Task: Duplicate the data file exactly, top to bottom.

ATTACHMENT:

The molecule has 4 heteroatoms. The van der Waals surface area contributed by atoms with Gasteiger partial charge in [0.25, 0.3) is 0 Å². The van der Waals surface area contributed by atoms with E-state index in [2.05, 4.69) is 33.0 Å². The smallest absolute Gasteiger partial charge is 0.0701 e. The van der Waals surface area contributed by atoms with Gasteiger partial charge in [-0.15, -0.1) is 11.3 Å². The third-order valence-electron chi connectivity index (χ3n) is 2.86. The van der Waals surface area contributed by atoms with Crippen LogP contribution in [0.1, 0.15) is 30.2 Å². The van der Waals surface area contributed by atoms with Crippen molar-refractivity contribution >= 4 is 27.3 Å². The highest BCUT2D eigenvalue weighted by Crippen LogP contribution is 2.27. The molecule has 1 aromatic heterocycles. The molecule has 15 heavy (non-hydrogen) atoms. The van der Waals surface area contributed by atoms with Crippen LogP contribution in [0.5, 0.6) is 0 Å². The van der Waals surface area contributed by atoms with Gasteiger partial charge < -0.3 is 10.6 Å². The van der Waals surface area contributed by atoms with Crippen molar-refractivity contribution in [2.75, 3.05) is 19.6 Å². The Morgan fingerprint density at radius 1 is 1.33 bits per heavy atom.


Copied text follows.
The molecule has 4 heteroatoms. The van der Waals surface area contributed by atoms with Gasteiger partial charge in [0.25, 0.3) is 0 Å². The van der Waals surface area contributed by atoms with E-state index in [2.05, 4.69) is 33.0 Å². The smallest absolute Gasteiger partial charge is 0.0701 e. The van der Waals surface area contributed by atoms with Gasteiger partial charge in [-0.15, -0.1) is 11.3 Å². The third-order valence-electron chi connectivity index (χ3n) is 2.86. The van der Waals surface area contributed by atoms with Crippen LogP contribution in [0.1, 0.15) is 30.2 Å². The van der Waals surface area contributed by atoms with Crippen molar-refractivity contribution >= 4 is 27.3 Å². The highest BCUT2D eigenvalue weighted by Crippen LogP contribution is 2.27. The molecule has 1 aromatic heterocycles. The molecule has 15 heavy (non-hydrogen) atoms. The van der Waals surface area contributed by atoms with Crippen LogP contribution in [0.5, 0.6) is 0 Å². The van der Waals surface area contributed by atoms with Gasteiger partial charge < -0.3 is 10.6 Å². The van der Waals surface area contributed by atoms with Crippen molar-refractivity contribution in [2.75, 3.05) is 19.6 Å². The Morgan fingerprint density at radius 1 is 1.33 bits per heavy atom.